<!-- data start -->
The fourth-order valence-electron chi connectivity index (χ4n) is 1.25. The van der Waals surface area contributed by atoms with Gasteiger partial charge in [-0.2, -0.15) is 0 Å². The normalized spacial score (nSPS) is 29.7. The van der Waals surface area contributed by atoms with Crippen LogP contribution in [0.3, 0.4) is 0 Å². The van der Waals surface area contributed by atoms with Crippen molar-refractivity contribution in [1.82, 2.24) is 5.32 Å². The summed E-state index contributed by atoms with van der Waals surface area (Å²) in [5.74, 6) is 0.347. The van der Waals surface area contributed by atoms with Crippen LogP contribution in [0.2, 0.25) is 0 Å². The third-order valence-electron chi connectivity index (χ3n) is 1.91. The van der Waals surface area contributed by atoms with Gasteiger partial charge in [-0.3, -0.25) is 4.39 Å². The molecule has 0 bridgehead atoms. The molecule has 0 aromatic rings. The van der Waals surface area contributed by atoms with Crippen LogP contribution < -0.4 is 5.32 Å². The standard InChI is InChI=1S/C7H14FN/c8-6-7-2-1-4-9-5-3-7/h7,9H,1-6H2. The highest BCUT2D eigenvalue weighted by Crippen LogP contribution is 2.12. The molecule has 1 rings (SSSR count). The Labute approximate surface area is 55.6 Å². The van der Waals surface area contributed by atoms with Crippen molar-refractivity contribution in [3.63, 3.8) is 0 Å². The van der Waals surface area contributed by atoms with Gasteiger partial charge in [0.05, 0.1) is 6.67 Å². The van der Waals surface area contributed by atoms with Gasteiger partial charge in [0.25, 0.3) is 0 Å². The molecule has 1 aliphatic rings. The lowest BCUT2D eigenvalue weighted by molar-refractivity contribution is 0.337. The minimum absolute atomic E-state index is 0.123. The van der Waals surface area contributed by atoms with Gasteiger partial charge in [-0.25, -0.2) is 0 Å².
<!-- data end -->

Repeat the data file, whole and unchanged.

The fourth-order valence-electron chi connectivity index (χ4n) is 1.25. The van der Waals surface area contributed by atoms with Gasteiger partial charge in [-0.2, -0.15) is 0 Å². The normalized spacial score (nSPS) is 29.7. The van der Waals surface area contributed by atoms with Crippen LogP contribution in [0.3, 0.4) is 0 Å². The van der Waals surface area contributed by atoms with Crippen molar-refractivity contribution in [1.82, 2.24) is 5.32 Å². The summed E-state index contributed by atoms with van der Waals surface area (Å²) in [5.74, 6) is 0.347. The van der Waals surface area contributed by atoms with Crippen LogP contribution in [0.2, 0.25) is 0 Å². The third-order valence-electron chi connectivity index (χ3n) is 1.91. The van der Waals surface area contributed by atoms with Gasteiger partial charge in [-0.3, -0.25) is 4.39 Å². The molecule has 0 bridgehead atoms. The molecule has 0 aromatic rings. The van der Waals surface area contributed by atoms with Crippen LogP contribution < -0.4 is 5.32 Å². The standard InChI is InChI=1S/C7H14FN/c8-6-7-2-1-4-9-5-3-7/h7,9H,1-6H2. The highest BCUT2D eigenvalue weighted by Crippen LogP contribution is 2.12. The molecule has 1 rings (SSSR count). The Labute approximate surface area is 55.6 Å². The van der Waals surface area contributed by atoms with Crippen molar-refractivity contribution in [3.63, 3.8) is 0 Å². The van der Waals surface area contributed by atoms with Gasteiger partial charge in [0.05, 0.1) is 6.67 Å². The van der Waals surface area contributed by atoms with Gasteiger partial charge in [0.25, 0.3) is 0 Å². The molecule has 1 aliphatic rings. The lowest BCUT2D eigenvalue weighted by molar-refractivity contribution is 0.337. The minimum absolute atomic E-state index is 0.123. The van der Waals surface area contributed by atoms with Gasteiger partial charge in [-0.25, -0.2) is 0 Å².